“It was so exciting to present to the Deloitte Germany team in Hamburg; their coaching and final presentation feedback was so in depth and constructive... we learned so much in such a short time and I ended up walking away with a completely new interest in AI business applications that I never would have anticipated prior to the trip,” said Hall Weaver.
Hall Weaver is currently on corporate residency at Schneider Electric in their process automation division. She credits her experience in Germany as eye opening to technology content, something she now references all the time.
Outside of her time working for Deloitte, Hall Weaver and her classmate Bader AlAsfoor visited Hamburg Kunsthalle, an art museum. It was an especially important trip for Hall Weaver, as she previously worked in the arts and non-profit industries.
“It meant a lot to walk through the Kunsthalle's galleries with Bader while explaining my background in the art/museum/nonprofit industries, and what I knew of the collections displayed in front of us. Bader gave me the privilege of introducing him to modern and contemporary art for the first time, (which he claimed to really have enjoyed!) but our visit to the Kunsthalle also offered me a very unique consideration of my previous career, my first year at D’Amore-McKim, and where I hope to go from here,” said Hall Weaver.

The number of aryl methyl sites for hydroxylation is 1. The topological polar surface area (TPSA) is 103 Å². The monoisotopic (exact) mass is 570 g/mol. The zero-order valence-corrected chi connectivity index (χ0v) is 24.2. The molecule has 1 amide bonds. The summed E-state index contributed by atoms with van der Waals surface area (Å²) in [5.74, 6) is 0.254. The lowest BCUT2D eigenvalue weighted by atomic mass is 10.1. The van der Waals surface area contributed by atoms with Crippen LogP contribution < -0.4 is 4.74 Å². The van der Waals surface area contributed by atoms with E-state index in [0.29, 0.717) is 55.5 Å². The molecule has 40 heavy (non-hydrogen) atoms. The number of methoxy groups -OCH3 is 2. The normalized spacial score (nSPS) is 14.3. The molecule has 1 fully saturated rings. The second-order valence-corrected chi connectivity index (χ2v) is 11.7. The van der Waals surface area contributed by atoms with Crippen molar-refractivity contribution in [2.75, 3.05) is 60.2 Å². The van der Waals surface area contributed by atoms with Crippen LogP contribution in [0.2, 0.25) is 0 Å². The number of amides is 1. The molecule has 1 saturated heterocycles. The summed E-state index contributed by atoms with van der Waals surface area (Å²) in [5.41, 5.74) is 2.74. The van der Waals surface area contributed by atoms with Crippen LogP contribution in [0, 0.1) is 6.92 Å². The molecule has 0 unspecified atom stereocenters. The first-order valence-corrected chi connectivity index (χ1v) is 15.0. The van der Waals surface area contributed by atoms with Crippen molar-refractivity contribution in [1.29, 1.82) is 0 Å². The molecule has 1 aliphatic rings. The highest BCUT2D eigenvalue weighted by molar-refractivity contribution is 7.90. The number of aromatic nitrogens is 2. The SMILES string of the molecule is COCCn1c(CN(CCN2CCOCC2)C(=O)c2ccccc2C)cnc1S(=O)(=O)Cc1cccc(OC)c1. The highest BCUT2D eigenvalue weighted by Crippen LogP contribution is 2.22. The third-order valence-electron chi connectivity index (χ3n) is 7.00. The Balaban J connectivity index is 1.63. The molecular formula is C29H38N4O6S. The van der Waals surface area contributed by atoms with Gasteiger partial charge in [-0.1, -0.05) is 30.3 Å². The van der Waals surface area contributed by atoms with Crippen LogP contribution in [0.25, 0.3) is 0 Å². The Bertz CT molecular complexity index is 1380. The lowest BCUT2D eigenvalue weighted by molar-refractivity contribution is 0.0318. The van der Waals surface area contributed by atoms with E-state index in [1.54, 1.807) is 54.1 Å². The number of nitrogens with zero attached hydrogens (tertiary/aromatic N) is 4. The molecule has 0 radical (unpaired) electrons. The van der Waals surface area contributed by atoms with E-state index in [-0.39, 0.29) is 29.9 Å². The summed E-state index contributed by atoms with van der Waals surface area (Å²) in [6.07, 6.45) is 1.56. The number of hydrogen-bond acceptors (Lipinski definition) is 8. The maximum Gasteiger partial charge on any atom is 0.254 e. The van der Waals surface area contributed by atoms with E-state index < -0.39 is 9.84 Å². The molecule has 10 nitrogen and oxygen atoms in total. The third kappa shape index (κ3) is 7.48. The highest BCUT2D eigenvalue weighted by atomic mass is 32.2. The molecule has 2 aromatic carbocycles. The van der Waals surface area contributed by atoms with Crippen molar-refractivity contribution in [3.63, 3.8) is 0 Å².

At the end of the consulting project, students presented a pitch deck at the Hamburg offices.
Natalia Diaz, MBA’19, was also in Hamburg. As a career changer, Diaz went on the consulting trip with an open mind and a willingness to learn new things.
“I started the project knowing that innovation and consulting intrigued me but, as a career changer, I had no idea whether or not I had what it took to do the job well, or if I would even like it," said Diaz. "It was challenging to pitch innovative ideas to people who do this for a living at the highest level (globally!) and of course, we fared well enough but, being our first time doing this, there was significant room for improvement."
Deloitte listened to the students’ pitch deck and delivered honest feedback, strengthening the MBA’s understanding of what they did right and what needed more work.
“Working with new groups of people, seeing new cities and experiencing that type of workload/learning curve together was very interesting. You had to juggle getting to know each other, finding a groove and producing at a high level all within a short span of time. Fortunately, I walked away with new close friends and a new set of skills on managing team dynamics,” said Diaz.
Although students presented to the companies while they were abroad, upon their return to Boston, they continued to consult and then shared a final report.
Orna Feighery, MBA'19, worked with IBM in Dubai. "Working for IBM Dubai was very authentic, there were real executives with high expectations. At the same time all the staff we worked with were extremely appreciative of our work, supportive, and welcoming," she said.
“As a faculty member, this is one of the highlights of my year. The opportunity to work closely with students outside of the classroom, watching them stretch their abilities and see the sense of accomplishment—it is great to observe,” said Alessandri.
Learn more about the Global Projects Course here.